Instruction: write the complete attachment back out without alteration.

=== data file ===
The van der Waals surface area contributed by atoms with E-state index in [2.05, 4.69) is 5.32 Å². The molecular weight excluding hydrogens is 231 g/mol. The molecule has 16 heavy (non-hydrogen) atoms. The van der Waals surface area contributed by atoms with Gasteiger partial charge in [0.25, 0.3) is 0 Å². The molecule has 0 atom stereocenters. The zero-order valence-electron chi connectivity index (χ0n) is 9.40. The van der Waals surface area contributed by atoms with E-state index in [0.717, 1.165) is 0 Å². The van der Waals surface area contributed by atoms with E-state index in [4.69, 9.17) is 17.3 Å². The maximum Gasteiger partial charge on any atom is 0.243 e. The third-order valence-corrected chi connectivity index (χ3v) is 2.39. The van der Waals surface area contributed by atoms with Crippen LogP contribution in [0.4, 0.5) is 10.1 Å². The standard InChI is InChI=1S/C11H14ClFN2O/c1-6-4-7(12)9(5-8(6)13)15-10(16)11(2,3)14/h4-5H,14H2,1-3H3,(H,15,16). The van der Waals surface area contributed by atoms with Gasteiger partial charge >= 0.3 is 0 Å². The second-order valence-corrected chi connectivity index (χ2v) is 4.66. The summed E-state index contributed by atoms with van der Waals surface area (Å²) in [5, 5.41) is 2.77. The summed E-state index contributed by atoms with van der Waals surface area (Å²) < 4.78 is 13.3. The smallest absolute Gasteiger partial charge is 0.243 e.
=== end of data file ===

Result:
The van der Waals surface area contributed by atoms with E-state index in [2.05, 4.69) is 5.32 Å². The molecular weight excluding hydrogens is 231 g/mol. The molecule has 16 heavy (non-hydrogen) atoms. The van der Waals surface area contributed by atoms with Gasteiger partial charge in [0.25, 0.3) is 0 Å². The molecule has 0 atom stereocenters. The zero-order valence-electron chi connectivity index (χ0n) is 9.40. The van der Waals surface area contributed by atoms with E-state index in [0.717, 1.165) is 0 Å². The van der Waals surface area contributed by atoms with E-state index in [4.69, 9.17) is 17.3 Å². The maximum Gasteiger partial charge on any atom is 0.243 e. The third-order valence-corrected chi connectivity index (χ3v) is 2.39. The van der Waals surface area contributed by atoms with Crippen LogP contribution in [0.4, 0.5) is 10.1 Å². The standard InChI is InChI=1S/C11H14ClFN2O/c1-6-4-7(12)9(5-8(6)13)15-10(16)11(2,3)14/h4-5H,14H2,1-3H3,(H,15,16). The van der Waals surface area contributed by atoms with Gasteiger partial charge >= 0.3 is 0 Å². The second-order valence-corrected chi connectivity index (χ2v) is 4.66. The summed E-state index contributed by atoms with van der Waals surface area (Å²) in [5, 5.41) is 2.77. The summed E-state index contributed by atoms with van der Waals surface area (Å²) < 4.78 is 13.3. The smallest absolute Gasteiger partial charge is 0.243 e.